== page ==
The opinion of the court was delivered by: BRODERICK
The material facts of this case concerning which there is no genuine issue are as follows: Plaintiff Shapiro was employed as a staff attorney in the Office of the Regional Solicitor of the United States Department of Labor in the Department's Philadelphia office from April 4, 1971 to June 13, 1981. On June 13, 1981, he resigned to accept a position with the Philadelphia law firm of Shein & Brookman. On June 17, 1981, he delivered to Seth Zinman, Esq., Associate Solicitor of Legislation and Legal Counsel, Office of the Solicitor, Department of Labor, in Washington, D.C., a letter concerning his status under the Ethics in Government Act, 18 U.S.C. § 207. Specifically, Mr. Shapiro inquired as to whether any of his activities during his ten years of service in the Department of Labor might preclude him from performing certain work at Shein & Brookman due to a conflict of interest. In particular, Mr. Shapiro stated that much of the firm's practice involved representing plaintiffs alleging that they suffered injury as a result of exposure to asbestos in the workplace. He wished to prosecute such cases for his new employer and requested from Zinman an opinion as to whether his previous Government work created a conflict barring him from doing such work. Section 207(b) of 18 U.S.C. states that former Government employees now in private practice may not represent clients in proceedings in which the United States is a party for a period of two years after the cessation of the worker's Government employment. Shapiro's four-page letter set forth facts he believed pertinent to the Government's decision. In the letter, Shapiro opined that he believed that no conflict of interest would arise but that he also requested "that the United States grant a waiver" of 18 U.S.C. § 207(b) to Shapiro. Presumably this would only be necessary in the event that Section 207 was found to apply to Shapiro. Shapiro also requested "that this matter be given expedited consideration, inasmuch as Shein and Brookman are [sic] holding my position open only for a period of thirty days from June 15, 1981." (Letter of June 17, 1981 at 4).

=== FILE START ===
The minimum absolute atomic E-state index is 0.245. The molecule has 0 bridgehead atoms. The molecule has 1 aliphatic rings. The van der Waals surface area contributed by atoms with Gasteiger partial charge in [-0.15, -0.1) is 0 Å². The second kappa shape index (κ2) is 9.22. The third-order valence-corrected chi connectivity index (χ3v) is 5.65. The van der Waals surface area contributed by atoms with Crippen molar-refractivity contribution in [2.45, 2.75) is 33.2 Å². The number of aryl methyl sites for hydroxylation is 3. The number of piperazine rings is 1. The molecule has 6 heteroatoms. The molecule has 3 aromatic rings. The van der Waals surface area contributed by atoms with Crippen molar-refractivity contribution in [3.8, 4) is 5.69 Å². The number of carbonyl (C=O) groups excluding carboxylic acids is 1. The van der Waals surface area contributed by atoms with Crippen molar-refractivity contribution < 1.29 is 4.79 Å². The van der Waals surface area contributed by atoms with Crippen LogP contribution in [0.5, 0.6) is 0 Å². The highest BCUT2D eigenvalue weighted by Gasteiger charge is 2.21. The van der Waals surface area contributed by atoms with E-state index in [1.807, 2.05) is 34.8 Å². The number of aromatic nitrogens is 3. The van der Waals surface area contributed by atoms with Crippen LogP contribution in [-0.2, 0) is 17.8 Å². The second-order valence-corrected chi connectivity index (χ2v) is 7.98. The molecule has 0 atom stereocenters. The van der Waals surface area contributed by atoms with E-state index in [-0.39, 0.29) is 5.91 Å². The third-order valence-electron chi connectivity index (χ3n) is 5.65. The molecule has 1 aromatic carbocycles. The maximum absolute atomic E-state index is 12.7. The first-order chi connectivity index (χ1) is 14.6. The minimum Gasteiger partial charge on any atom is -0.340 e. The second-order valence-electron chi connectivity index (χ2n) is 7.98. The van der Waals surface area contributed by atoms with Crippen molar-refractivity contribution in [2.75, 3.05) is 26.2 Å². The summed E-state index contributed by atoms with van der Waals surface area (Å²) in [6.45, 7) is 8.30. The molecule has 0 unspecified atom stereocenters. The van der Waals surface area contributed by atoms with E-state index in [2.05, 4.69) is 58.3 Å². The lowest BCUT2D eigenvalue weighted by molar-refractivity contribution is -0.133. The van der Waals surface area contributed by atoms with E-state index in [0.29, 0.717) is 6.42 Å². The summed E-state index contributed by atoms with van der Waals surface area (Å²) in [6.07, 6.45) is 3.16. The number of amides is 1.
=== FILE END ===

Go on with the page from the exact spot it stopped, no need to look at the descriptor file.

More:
On September 4, 1981, Mr. Zinman sent a four-page letter to Mr. Shapiro advising him that the Government had reviewed his ten-year career in light of his future plans and concluded that Mr. Shapiro's employment in private practice would not violate the Ethics in Government Act. Mr. Shapiro then began working at Shein & Brookman where he continues to practice law at this time. On October 23, 1981, Shapiro filed a claim against the United States, seeking damages pursuant to the Federal Tort Claims Act, 28 U.S.C. § 2671 et seq. contending that the Government's response to his request was so slow as to be negligent. Shapiro contends that he was unable to begin work at Shein & Brookman until he received clearance from the Government and therefore lost $4,282.04 in lost wages and other benefits. The United States denied Shapiro's claim. As support for its denial, the Government cited two provisions of the Federal Tort Claims Act which exempt the United States from such tort liability. These same two sections form the basis of the instant motion for summary judgment.
The Tort Claims Act provides that
The United States shall be liable [for tort claims] in the same manner and to the same extent as a private individual under like circumstances, but shall not be liable for interest prior to judgment or for punitive damages.
Subsequent sections of the Act provide for several exceptions to the waiver of sovereign immunity set forth in 28 U.S.C. § 2674. The Government asserts that two of these exceptions bar Shapiro's claim. One exception, commonly referred to as the "discretionary function exception" states that